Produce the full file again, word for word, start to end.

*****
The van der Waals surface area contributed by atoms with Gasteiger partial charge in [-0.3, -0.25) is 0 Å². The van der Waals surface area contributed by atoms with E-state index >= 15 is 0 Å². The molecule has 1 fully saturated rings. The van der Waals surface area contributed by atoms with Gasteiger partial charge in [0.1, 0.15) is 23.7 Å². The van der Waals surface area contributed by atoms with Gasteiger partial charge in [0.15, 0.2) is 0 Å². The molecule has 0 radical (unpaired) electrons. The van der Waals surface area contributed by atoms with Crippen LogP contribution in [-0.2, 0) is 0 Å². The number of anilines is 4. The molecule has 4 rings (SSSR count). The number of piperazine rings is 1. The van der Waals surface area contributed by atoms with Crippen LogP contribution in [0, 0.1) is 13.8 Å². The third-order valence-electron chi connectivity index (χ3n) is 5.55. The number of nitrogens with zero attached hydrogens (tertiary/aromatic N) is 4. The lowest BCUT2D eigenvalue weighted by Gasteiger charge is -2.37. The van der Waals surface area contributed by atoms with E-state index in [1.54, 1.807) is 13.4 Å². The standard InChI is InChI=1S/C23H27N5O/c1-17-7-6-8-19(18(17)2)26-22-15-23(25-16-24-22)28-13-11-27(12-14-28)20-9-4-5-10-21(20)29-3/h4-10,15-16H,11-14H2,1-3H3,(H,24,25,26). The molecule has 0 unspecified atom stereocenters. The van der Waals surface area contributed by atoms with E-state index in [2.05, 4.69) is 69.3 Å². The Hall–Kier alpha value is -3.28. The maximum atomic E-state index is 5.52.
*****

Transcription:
The van der Waals surface area contributed by atoms with Gasteiger partial charge in [-0.3, -0.25) is 0 Å². The van der Waals surface area contributed by atoms with E-state index >= 15 is 0 Å². The molecule has 1 fully saturated rings. The van der Waals surface area contributed by atoms with Gasteiger partial charge in [0.1, 0.15) is 23.7 Å². The van der Waals surface area contributed by atoms with Gasteiger partial charge in [0.15, 0.2) is 0 Å². The molecule has 0 radical (unpaired) electrons. The van der Waals surface area contributed by atoms with Crippen LogP contribution in [-0.2, 0) is 0 Å². The number of anilines is 4. The molecule has 4 rings (SSSR count). The number of piperazine rings is 1. The van der Waals surface area contributed by atoms with Crippen LogP contribution in [0, 0.1) is 13.8 Å². The third-order valence-electron chi connectivity index (χ3n) is 5.55. The number of nitrogens with zero attached hydrogens (tertiary/aromatic N) is 4. The lowest BCUT2D eigenvalue weighted by Gasteiger charge is -2.37. The van der Waals surface area contributed by atoms with E-state index in [1.54, 1.807) is 13.4 Å². The standard InChI is InChI=1S/C23H27N5O/c1-17-7-6-8-19(18(17)2)26-22-15-23(25-16-24-22)28-13-11-27(12-14-28)20-9-4-5-10-21(20)29-3/h4-10,15-16H,11-14H2,1-3H3,(H,24,25,26). The molecule has 0 unspecified atom stereocenters. The van der Waals surface area contributed by atoms with E-state index in [2.05, 4.69) is 69.3 Å². The Hall–Kier alpha value is -3.28. The maximum atomic E-state index is 5.52.